Export ODEs to Mathematica (pysb.export.mathematica)

Module containing a class for converting a PySB model to a set of ordinary differential equations for integration or analysis in Mathematica.

For information on how to use the model exporters, see the documentation for pysb.export.

Output for the Robertson example model

The Mathematica code produced will follow the form as given below for pysb.examples.robertson:

A simple three-species chemical kinetics system known as "Robertson's
example", as presented in:

H. H. Robertson, The solution of a set of reaction rate equations, in Numerical
Analysis: An Introduction, J. Walsh, ed., Academic Press, 1966, pp. 178-182.

Mathematica model definition file for model robertson.
Generated by pysb.export.mathematica.MathematicaExporter.

Run with (for example):
tmax = 10
soln = NDSolve[Join[odes, initconds], slist, {t, 0, tmax}]
Plot[s0[t] /. soln, {t, 0, tmax}, PlotRange -> All]

(* Parameters *)
k1 = 0.040000000000000001;
k2 = 30000000;
k3 = 10000;
A0 = 1;
B0 = 0;
C0 = 0;

(* List of Species *)
(* s0[t] = A() *)
(* s1[t] = B() *)
(* s2[t] = C() *)

(* ODEs *)
odes = {
s0'[t] == -k1*s0[t] + k3*s1[t]*s2[t],
s1'[t] == k1*s0[t] - k2*s1[t]^2 - k3*s1[t]*s2[t],
s2'[t] == k2*s1[t]^2

(* Initial Conditions *)
initconds = {
s0[0] == A0,
s1[0] == B0,
s2[0] == C0

(* List of Variables (e.g., as an argument to NDSolve) *)
solvelist = {

(* Run the simulation -- example *)
tmax = 100
soln = NDSolve[Join[odes, initconds], solvelist, {t, 0, tmax}]

(* Observables *)
Atotal = (s0[t] * 1) /. soln
Btotal = (s1[t] * 1) /. soln
Ctotal = (s2[t] * 1) /. soln

The output consists of a block of commands that define the ODEs, parameters, species and other variables for the model, along with a set of descriptive comments. The sections are as follows:

  • The header comments identify the model and show an example of how to integrate the ODEs in Mathematica.
  • The parameters block defines the numerical values of the named parameters.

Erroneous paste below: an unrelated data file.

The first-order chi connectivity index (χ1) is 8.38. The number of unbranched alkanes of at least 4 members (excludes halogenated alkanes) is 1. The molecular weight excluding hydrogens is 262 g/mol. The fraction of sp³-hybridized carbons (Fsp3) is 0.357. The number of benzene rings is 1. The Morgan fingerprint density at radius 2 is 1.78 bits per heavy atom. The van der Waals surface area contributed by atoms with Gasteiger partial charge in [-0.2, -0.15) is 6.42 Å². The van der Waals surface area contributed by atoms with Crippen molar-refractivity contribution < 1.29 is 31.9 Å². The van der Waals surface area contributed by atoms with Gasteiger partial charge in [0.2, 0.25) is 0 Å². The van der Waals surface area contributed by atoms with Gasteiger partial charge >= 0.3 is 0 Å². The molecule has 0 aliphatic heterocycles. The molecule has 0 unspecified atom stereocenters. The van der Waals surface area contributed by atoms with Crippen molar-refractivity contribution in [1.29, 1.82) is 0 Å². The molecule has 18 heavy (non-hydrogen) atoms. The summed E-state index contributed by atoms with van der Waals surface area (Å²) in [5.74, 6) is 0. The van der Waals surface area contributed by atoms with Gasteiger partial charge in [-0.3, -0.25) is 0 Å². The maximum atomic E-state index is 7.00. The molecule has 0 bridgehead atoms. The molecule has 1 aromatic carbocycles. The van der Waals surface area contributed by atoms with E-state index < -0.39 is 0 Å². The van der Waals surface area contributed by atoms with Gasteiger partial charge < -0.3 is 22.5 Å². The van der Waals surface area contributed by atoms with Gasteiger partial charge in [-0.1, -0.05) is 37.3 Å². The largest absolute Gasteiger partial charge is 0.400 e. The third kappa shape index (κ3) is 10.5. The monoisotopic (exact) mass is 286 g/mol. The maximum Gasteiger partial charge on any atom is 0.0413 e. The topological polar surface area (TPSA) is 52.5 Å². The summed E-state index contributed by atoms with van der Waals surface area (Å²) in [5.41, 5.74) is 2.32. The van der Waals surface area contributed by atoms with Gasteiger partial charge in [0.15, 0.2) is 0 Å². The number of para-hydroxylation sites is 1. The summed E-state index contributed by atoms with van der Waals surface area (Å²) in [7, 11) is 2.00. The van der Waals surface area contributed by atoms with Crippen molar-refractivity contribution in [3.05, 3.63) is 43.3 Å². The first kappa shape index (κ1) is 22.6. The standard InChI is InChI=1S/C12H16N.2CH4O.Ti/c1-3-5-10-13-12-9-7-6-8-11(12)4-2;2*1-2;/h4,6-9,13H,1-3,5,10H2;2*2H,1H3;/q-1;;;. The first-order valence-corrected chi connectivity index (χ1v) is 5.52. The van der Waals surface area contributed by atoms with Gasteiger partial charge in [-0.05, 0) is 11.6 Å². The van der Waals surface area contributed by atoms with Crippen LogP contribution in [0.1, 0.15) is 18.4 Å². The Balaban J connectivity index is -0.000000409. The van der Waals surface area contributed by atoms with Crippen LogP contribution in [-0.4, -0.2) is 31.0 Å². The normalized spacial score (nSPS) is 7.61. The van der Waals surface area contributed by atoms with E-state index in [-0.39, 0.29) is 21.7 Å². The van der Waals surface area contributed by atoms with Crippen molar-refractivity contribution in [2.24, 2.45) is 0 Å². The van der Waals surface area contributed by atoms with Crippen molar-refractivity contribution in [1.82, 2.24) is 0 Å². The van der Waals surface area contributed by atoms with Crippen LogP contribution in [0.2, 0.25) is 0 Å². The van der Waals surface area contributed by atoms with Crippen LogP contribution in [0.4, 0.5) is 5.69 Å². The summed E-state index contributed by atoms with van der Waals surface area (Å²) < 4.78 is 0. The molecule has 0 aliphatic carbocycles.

• The list of species gives the mapping between the indexed species (s0, s1, s2) and their representation in PySB (A(), B(), C()).
  • The ODEs block defines the set of ordinary differential equations and assigns the set of equations to the variable odes.
  • The initial conditions block defines the initial values for each species and assigns the set of conditions to the variable initconds.
  • The “list of variables” block enumerates all of the species in the model (s0[t], s1[t], s2[t]) and assigns them to the variable solvelist; this list can be passed to the Mathematica command NDSolve to indicate the variables to be solved for.
  • This is followed by an example of how to call NDSolve to integrate the equations.
  • Finally, the observables block enumerates the observables in the model, expressing each one as a linear combination of the appropriate species in the model. The interpolating functions returned by NDSolve are substituted in from the solution variable soln, allowing the observables to be plotted.

Note that Mathematica does not permit underscores in variable names, so any underscores used in PySB variables will be removed (e.g., A_total will be converted to Atotal).

class pysb.export.mathematica.MathematicaExporter(model, docstring=None)[source]

A class for returning the ODEs for a given PySB model for use in Mathematica.

Inherits from pysb.export.Exporter, which implements basic functionality for all exporters.


Generate the corresponding Mathematica ODEs for the PySB model associated with the exporter.



String containing the Mathematica code for the model’s ODEs.